# The use of public transportation network for urban intermodal logistics in congested city centers

The Megacities around the world are facing a rapid growth in their markets. An increasing number of new customers are demanding more services and products in urban areas, which are often very dense and congested. However, the traditional road-based logistics strategies to supply those customers have been inadequate to deal with largely restricted delivery operations. These challenges can come up either due to legislation that restricts the travel of trucks inside the city centers or to the increasing number of medium size vehicles in the streets. This paper shows a method to compare two options to deliver the products in the city centers, one using the traditional road-based delivery, and another with a intermodal rail-road model using the public transit system. A data analysis of the city’s Master Transportation Plan shows a low level of utilization of the public transit system, allowing to study the intermodal freight transportation in that system in urban areas. Henceforth, to cope with transit time and cost, we developed a model assessing the sensitivity and opportunities analyzing the Rio de Janeiro’s case study. There is an evidence that the model is sensible to the proposed congestion factor in the transit time and it can be an approach to improve the level of service of the deliveries inside the city centers, decreasing the needed number of medium size trucks. The results have shown that is possible to use intermodal transportation when the road-based distribution operation suffers from a certain level of congestion in the haulage and in the last-mile stage.

###### keywords:
Intermodal operations, urban logistics, congested areas, Megacity distribution
journal: Transportation Research E\cortext

[mycorrespondingauthor]Corresponding author

url]www.megacitylab.mit.edu

Highlights

• 1.

A new methodology based on public data is provided to analyze the Megacity’s population and stores density.

• 2.

An assessment of the public transit system capacity to identify opportunities for freight haulage.

• 3.

A time-cost model which incorporates a congestion factor comparing truckload and intermodal operations.

• 4.

A citywide analysis of the use regions for different modes of transport.

journal: Transportation Research E

## Introduction

### Motivation

The Megacities11Cities with more than 10 million inhabitants. around the world are facing a rapid growth in their markets. The term ‘megacity’ is associated with metropolises with several million inhabitants. There are many challenges in many domains of urban life in megacities, especially those in the developing world. For example, an increasing number of new customers are demanding more services and products in these urban areas, mainly in emerging markets, often very dense and congested. The process to fulfill these needs is denominated ”City Logistics”, and one critical part of it is the urban distribution of products, which is predominantly road-based. It contributes to worsening the traffic while also being affected by it, as a counter-effect, impacting negatively the dimensions of sustainability (environmental and financial) (Rode, 2013).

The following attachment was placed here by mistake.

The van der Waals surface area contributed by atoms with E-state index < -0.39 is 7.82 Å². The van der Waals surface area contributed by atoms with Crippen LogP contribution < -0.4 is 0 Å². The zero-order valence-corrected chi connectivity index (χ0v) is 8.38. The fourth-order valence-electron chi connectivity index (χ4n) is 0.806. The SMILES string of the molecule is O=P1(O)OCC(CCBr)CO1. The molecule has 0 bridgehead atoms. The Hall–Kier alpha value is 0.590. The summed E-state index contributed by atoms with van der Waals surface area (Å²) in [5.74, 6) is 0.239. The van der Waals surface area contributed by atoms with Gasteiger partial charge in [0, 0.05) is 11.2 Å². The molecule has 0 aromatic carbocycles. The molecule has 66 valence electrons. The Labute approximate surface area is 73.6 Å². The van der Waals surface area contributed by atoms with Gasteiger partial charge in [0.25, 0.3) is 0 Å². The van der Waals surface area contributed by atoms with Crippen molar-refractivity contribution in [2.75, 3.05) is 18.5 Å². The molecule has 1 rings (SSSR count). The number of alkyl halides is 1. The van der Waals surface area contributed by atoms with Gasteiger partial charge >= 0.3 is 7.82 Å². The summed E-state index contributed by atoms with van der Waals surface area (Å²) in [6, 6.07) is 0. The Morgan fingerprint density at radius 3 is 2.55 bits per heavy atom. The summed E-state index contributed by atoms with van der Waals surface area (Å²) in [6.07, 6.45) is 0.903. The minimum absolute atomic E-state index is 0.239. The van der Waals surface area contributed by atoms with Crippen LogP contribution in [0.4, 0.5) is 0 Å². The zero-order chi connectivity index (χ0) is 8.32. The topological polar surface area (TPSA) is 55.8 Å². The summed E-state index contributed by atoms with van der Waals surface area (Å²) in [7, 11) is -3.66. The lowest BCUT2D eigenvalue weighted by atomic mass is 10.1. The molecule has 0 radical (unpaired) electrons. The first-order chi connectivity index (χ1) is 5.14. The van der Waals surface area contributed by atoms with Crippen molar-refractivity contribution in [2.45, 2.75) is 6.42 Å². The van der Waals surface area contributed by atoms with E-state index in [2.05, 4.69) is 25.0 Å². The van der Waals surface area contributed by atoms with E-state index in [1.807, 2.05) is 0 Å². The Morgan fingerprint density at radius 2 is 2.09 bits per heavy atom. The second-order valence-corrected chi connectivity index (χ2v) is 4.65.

At those urban areas, the logistic operations show specific characteristics differing them from the general logistic activities (Barceló et al., 2007).

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As stated by Dablanc (2007), the urban policies regarding freight mobility are inefficient. Also, the city itself is only a space for circulation and unloading and loading of goods. Cities tend to concentrate many negative characteristics of the freight road transport industry. It forces the deliveryman to adjust to the city environment and its many constraints (congestion, narrow streets, physical obstacles of all sorts, etc.). The operators to reduce their cost by increasing the life duration of their vehicles or the working hours they can devote to their job. The sub contractor has to overwork or disregard local regulations in order to remain in business. One would need extremely tight (and strictly enforced) legal access restrictions to oblige a truck driver to reorganize its deliveries. Many cities identify maximum size or weight of trucks authorized to deliver in city centers. They add delivery time windows, they view truck traffic as something they should ban or at least strictly regulate, and few of them consider freight activities as a service. Transport plans must optimize freight urban delivery, harmonize local truck regulations, provide sufficient and adequate delivery on-street bay areas, plan the provision of urban logistic spaces, particularly those related to rail and waterborne transport. Every job generates one delivery (or pick up) per week. Goods movement, which represent between $$20\%$$ and $$30\%$$ of vehicle kilometer and between $$16\%$$ and $$50\%$$ of the emission of air pollutants by transport activities in a city, depending on the pollutant considered. Delivery rounds are organized from terminals which are often located at more than 50 or 100 miles form the city center. However, The city of Barcelona has created an innovative organization of some of its main urban areas, by devoting the two lateral lanes to traffic in the peak hours, deliveries during off-peak hours, and residential parking during he night.

For example, the parking process is restricted by few available areas, as well the time to perform the deliveries is shorter than at the city outskirts, to cite a few restraints. The relevance of urban freight transportation can also be shown by the last-mile distribution cost within the freight transportation chain. About $$40\%$$ of the that cost are due to pick-up and delivery operations, which often take place in urban areas, on the total door-to-door cost in combined transport